Between January 2000 and June 2008 I posted a large number of technique examples taken from my daily work to show how I used light in an era where digital cameras were pretty poor at ISOs over 800 or even 400 in the case of the venerable Kodak DCS520. These days flash is a creative choice rather than a technical necessity but the techniques still stand up.

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The way that an image is destined to be used dictates how you shoot it. This example talks about the difference in approach to shooting what is essentially the same subject, but for two different uses. I went to this southwest London school to shoot a "fly on the wall" documentary article about a music project to fill a couple of pages in a tabloid sized magazine.

The journalist commissioned to write about the project arrived well before me because I had been delayed shooting an urgent news job. By the time I arrived the workshops with three professional musicians and the composer of the piece they were working on were well under way. I had a quick word with the writer and got on with shooting the pictures. I hadn't missed anything that wasn't going to happen again so I relaxed and worked on shooting images that I knew would fit into the style of those pages.

Some of the photographs were lit with Lumedyne lights, but most were either available light (400 ISO) or used one or more Canon 550ex speedlites triggered with a Canon ST-E2 transmitter. Within the two hours remaining I had completely covered the project, it's key personnel and I was really confident that I had filled my brief so I went home to edit the pictures. I sent twelve images back to the picture desk by dial up ISDN connection.

These four pictures represent different ways of shooting, a range of techniques that the news photographer needs to be able to switch between quickly and easily. The first image on the left was purely available light in a room with some daylight, several sodium floodlights and a number of tungsten spotlights. This required custom white balancing at 400 ISO and an exposure of 1/60th of a second at f2.8 (Canon 70-200f2.8L lens).

At 200 ISO the exposure was 1/45th of a second at f4.5 on a preset flash white balance (Canon 17-35 f2.8L). The third picture is just bounced flash off of a low ceiling in a room so small and dark that little else was possible without totally disrupting the session. 1/125th of a second at f5.6 (Canon 17-35 f2.8L). The fourth image was in a fluorescent lit room, with the camera on fluorescent light balance using a Canon 550ex on camera set to -1 1/2 stops filling in with a green Sto-fen Omni-bounce 1/45th of a second at f4 at 400 ISO (Canon 28-70 f2.8L).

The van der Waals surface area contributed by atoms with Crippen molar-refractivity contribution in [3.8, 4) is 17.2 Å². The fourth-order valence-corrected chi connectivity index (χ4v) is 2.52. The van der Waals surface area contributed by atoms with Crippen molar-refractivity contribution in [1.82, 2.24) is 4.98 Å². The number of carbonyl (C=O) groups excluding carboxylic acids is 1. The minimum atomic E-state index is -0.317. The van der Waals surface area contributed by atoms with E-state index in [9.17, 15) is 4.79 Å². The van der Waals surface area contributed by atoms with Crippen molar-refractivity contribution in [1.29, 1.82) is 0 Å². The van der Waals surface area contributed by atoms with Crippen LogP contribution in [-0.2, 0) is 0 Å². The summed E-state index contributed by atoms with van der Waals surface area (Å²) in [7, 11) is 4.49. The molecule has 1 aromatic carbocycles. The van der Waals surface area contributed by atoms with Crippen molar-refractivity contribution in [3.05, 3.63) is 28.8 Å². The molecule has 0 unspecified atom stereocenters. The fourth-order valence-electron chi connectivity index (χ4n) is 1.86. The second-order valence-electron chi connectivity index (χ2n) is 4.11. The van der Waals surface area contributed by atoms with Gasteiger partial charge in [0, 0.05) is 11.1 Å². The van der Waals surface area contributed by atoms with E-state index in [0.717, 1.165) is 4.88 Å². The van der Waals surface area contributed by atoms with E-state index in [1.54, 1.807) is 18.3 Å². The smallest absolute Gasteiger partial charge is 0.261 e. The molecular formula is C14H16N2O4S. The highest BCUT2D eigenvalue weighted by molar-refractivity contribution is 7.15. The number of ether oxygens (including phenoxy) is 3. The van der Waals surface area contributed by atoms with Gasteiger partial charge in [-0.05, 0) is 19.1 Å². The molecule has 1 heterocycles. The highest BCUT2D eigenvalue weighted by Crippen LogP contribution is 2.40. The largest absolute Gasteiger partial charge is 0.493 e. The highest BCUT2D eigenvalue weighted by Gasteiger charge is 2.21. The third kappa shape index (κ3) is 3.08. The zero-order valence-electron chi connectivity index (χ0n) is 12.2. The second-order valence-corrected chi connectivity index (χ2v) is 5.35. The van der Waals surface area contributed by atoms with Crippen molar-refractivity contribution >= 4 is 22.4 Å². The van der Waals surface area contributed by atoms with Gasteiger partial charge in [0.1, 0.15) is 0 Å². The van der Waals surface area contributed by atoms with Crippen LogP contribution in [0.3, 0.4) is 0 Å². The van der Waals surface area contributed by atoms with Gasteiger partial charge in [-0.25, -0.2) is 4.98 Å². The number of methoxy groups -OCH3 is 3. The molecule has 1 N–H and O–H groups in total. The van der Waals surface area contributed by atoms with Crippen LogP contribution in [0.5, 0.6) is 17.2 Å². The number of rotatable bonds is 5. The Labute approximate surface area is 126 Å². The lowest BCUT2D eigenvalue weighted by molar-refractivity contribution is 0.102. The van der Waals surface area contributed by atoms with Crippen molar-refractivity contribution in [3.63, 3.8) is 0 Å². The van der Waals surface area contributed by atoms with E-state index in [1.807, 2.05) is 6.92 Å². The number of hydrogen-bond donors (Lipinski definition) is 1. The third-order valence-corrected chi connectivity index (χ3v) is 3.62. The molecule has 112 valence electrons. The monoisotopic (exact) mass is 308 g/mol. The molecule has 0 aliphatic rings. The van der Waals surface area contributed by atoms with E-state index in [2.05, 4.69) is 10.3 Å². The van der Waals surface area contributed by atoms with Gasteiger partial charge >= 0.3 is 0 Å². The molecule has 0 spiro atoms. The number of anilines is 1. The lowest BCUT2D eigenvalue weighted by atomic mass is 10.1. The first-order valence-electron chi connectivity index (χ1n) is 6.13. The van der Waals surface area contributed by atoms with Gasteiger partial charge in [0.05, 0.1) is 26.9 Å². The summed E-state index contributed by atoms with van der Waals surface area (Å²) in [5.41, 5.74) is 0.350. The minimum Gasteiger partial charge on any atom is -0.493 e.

The story ended up being promoted to the front page so I had to go back and make a really graphical front page image. Following discussions with the picture editor, the designer and the sub-editor I had a strong idea what they were looking for. We had looked at examples of how similar subject matter had been handled before and we decided on a few variations to try. The fly in the ointment was that it was the last day of term by now and I only had about half an hour to shoot the job.

Two very different styles and an illustration of the Opinion piece about the difference between making and taking pictures. The inside spaces in the magazine allow a far more news photographeric "fly on the wall" approach compared to the very simple, lit and structured style of the cover shoot. Those amongst you who follow these technique pages will recognize the silhouette concept and the way those images were shot was very similar to the technique I described there. The other "well lit" images used my Lumedyne units, one set to 200 joules inside a 100cm Chimera softbox with the inner diffuser in place and another lighting the background set to 50 joules.
This wasn't a studio, but it was a fantastic concert rehearsal space that had as much room as I wanted - a rare luxury for me. I had to allow for the Logo (top left) and a range of cover lines which could be fitted in around the image. The third image (bottom right) actually made the cover, pretty much un-cropped with the logo sitting out from the background in yellow. Knowing what you are shooting for helps in so many ways that even if you are shooting for fun I think you should always have the end use in mind, even if it's a fictitious one.
 
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